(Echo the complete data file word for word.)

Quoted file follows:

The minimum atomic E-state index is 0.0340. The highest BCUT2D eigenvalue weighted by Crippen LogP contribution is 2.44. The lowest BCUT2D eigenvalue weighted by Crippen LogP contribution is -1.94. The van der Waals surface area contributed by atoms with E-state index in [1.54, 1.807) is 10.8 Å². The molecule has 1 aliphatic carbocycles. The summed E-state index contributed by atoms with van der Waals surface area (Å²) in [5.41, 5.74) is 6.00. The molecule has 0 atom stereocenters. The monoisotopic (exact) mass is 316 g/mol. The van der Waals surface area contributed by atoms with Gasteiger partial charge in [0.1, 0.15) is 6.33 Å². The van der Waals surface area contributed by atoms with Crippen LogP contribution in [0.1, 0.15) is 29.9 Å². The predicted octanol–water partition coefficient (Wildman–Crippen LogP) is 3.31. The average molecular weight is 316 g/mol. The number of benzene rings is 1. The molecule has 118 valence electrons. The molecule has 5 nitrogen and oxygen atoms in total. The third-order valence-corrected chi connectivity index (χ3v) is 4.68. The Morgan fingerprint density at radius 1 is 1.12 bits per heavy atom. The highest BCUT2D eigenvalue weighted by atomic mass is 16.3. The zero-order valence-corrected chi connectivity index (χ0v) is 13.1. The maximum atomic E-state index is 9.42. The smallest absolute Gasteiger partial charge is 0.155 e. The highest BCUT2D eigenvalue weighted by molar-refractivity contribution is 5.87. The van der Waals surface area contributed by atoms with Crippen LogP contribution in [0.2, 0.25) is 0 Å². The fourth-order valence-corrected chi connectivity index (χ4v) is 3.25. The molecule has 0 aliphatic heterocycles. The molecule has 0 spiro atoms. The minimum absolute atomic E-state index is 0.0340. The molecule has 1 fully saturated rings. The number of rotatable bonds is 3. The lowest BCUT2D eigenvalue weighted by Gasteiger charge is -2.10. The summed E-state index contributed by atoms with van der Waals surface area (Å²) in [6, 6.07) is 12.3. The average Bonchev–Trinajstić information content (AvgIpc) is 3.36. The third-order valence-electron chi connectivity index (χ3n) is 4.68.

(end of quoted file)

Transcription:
The minimum atomic E-state index is 0.0340. The highest BCUT2D eigenvalue weighted by Crippen LogP contribution is 2.44. The lowest BCUT2D eigenvalue weighted by Crippen LogP contribution is -1.94. The van der Waals surface area contributed by atoms with E-state index in [1.54, 1.807) is 10.8 Å². The molecule has 1 aliphatic carbocycles. The summed E-state index contributed by atoms with van der Waals surface area (Å²) in [5.41, 5.74) is 6.00. The molecule has 0 atom stereocenters. The monoisotopic (exact) mass is 316 g/mol. The van der Waals surface area contributed by atoms with Gasteiger partial charge in [0.1, 0.15) is 6.33 Å². The van der Waals surface area contributed by atoms with Crippen LogP contribution in [0.1, 0.15) is 29.9 Å². The predicted octanol–water partition coefficient (Wildman–Crippen LogP) is 3.31. The average molecular weight is 316 g/mol. The number of benzene rings is 1. The molecule has 118 valence electrons. The molecule has 5 nitrogen and oxygen atoms in total. The third-order valence-corrected chi connectivity index (χ3v) is 4.68. The Morgan fingerprint density at radius 1 is 1.12 bits per heavy atom. The highest BCUT2D eigenvalue weighted by atomic mass is 16.3. The zero-order valence-corrected chi connectivity index (χ0v) is 13.1. The maximum atomic E-state index is 9.42. The smallest absolute Gasteiger partial charge is 0.155 e. The highest BCUT2D eigenvalue weighted by molar-refractivity contribution is 5.87. The van der Waals surface area contributed by atoms with Crippen LogP contribution in [0.2, 0.25) is 0 Å². The fourth-order valence-corrected chi connectivity index (χ4v) is 3.25. The molecule has 0 aliphatic heterocycles. The molecule has 0 spiro atoms. The minimum absolute atomic E-state index is 0.0340. The molecule has 1 fully saturated rings. The number of rotatable bonds is 3. The lowest BCUT2D eigenvalue weighted by Gasteiger charge is -2.10. The summed E-state index contributed by atoms with van der Waals surface area (Å²) in [6, 6.07) is 12.3. The average Bonchev–Trinajstić information content (AvgIpc) is 3.36. The third-order valence-electron chi connectivity index (χ3n) is 4.68.